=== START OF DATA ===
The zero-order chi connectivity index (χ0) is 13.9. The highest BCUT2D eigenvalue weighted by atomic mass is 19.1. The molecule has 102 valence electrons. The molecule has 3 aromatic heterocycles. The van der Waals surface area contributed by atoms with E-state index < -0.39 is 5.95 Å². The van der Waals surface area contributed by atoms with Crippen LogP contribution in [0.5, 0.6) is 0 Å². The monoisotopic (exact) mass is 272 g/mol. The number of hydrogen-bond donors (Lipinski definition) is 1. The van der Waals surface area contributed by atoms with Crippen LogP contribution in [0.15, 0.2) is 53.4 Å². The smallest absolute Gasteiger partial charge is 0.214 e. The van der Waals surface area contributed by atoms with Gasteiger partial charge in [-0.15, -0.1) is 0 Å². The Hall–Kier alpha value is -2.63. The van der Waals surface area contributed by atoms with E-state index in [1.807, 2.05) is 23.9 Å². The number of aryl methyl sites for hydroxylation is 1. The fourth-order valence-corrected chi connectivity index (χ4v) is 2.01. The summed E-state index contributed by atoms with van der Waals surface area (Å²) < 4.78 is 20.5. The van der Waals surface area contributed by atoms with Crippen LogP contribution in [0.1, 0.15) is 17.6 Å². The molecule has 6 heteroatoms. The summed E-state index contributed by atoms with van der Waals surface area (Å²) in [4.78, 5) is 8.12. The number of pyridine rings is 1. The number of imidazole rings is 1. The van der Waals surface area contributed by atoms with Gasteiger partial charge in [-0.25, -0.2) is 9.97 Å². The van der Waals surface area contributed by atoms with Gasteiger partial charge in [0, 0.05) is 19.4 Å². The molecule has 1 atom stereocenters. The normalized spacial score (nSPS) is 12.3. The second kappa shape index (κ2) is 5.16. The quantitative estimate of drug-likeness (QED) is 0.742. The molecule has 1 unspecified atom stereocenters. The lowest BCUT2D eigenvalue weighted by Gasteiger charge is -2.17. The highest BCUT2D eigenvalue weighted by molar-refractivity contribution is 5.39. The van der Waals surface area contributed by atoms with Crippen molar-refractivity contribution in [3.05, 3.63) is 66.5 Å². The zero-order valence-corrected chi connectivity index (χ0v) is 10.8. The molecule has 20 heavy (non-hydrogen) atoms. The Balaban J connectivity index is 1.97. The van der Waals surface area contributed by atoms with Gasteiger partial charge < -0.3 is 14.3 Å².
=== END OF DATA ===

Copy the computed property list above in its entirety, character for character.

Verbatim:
The zero-order chi connectivity index (χ0) is 13.9. The highest BCUT2D eigenvalue weighted by atomic mass is 19.1. The molecule has 102 valence electrons. The molecule has 3 aromatic heterocycles. The van der Waals surface area contributed by atoms with E-state index < -0.39 is 5.95 Å². The van der Waals surface area contributed by atoms with Crippen LogP contribution in [0.5, 0.6) is 0 Å². The monoisotopic (exact) mass is 272 g/mol. The number of hydrogen-bond donors (Lipinski definition) is 1. The van der Waals surface area contributed by atoms with Crippen LogP contribution in [0.15, 0.2) is 53.4 Å². The smallest absolute Gasteiger partial charge is 0.214 e. The van der Waals surface area contributed by atoms with Gasteiger partial charge in [-0.15, -0.1) is 0 Å². The Hall–Kier alpha value is -2.63. The van der Waals surface area contributed by atoms with E-state index in [1.807, 2.05) is 23.9 Å². The number of aryl methyl sites for hydroxylation is 1. The fourth-order valence-corrected chi connectivity index (χ4v) is 2.01. The summed E-state index contributed by atoms with van der Waals surface area (Å²) < 4.78 is 20.5. The van der Waals surface area contributed by atoms with Crippen LogP contribution in [0.1, 0.15) is 17.6 Å². The molecule has 6 heteroatoms. The summed E-state index contributed by atoms with van der Waals surface area (Å²) in [4.78, 5) is 8.12. The number of pyridine rings is 1. The number of imidazole rings is 1. The van der Waals surface area contributed by atoms with Gasteiger partial charge in [-0.25, -0.2) is 9.97 Å². The van der Waals surface area contributed by atoms with Gasteiger partial charge in [0, 0.05) is 19.4 Å². The molecule has 1 atom stereocenters. The normalized spacial score (nSPS) is 12.3. The second kappa shape index (κ2) is 5.16. The quantitative estimate of drug-likeness (QED) is 0.742. The molecule has 1 unspecified atom stereocenters. The lowest BCUT2D eigenvalue weighted by Gasteiger charge is -2.17. The highest BCUT2D eigenvalue weighted by molar-refractivity contribution is 5.39. The van der Waals surface area contributed by atoms with Crippen molar-refractivity contribution in [3.05, 3.63) is 66.5 Å². The zero-order valence-corrected chi connectivity index (χ0v) is 10.8. The molecule has 20 heavy (non-hydrogen) atoms. The Balaban J connectivity index is 1.97. The van der Waals surface area contributed by atoms with Gasteiger partial charge < -0.3 is 14.3 Å².